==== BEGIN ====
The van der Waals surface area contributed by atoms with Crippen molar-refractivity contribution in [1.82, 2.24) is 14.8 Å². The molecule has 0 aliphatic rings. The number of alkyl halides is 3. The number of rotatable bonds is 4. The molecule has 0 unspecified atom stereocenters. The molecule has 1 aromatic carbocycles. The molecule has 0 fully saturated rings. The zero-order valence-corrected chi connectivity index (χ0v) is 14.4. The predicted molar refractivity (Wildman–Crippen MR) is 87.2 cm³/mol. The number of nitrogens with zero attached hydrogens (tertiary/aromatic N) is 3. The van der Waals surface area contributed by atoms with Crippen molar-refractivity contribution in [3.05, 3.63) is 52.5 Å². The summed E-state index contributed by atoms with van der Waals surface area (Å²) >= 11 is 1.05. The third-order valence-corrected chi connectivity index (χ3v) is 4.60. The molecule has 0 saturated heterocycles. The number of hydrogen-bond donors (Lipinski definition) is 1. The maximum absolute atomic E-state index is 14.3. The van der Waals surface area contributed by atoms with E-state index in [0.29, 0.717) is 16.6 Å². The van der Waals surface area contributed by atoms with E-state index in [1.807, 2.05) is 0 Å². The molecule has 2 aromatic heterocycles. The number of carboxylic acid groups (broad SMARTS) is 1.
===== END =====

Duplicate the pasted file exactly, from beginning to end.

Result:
The van der Waals surface area contributed by atoms with Crippen molar-refractivity contribution in [1.82, 2.24) is 14.8 Å². The molecule has 0 aliphatic rings. The number of alkyl halides is 3. The number of rotatable bonds is 4. The molecule has 0 unspecified atom stereocenters. The molecule has 1 aromatic carbocycles. The molecule has 0 fully saturated rings. The zero-order valence-corrected chi connectivity index (χ0v) is 14.4. The predicted molar refractivity (Wildman–Crippen MR) is 87.2 cm³/mol. The number of nitrogens with zero attached hydrogens (tertiary/aromatic N) is 3. The van der Waals surface area contributed by atoms with Crippen molar-refractivity contribution in [3.05, 3.63) is 52.5 Å². The summed E-state index contributed by atoms with van der Waals surface area (Å²) >= 11 is 1.05. The third-order valence-corrected chi connectivity index (χ3v) is 4.60. The molecule has 0 saturated heterocycles. The number of hydrogen-bond donors (Lipinski definition) is 1. The maximum absolute atomic E-state index is 14.3. The van der Waals surface area contributed by atoms with E-state index in [0.29, 0.717) is 16.6 Å². The van der Waals surface area contributed by atoms with E-state index in [1.807, 2.05) is 0 Å². The molecule has 2 aromatic heterocycles. The number of carboxylic acid groups (broad SMARTS) is 1.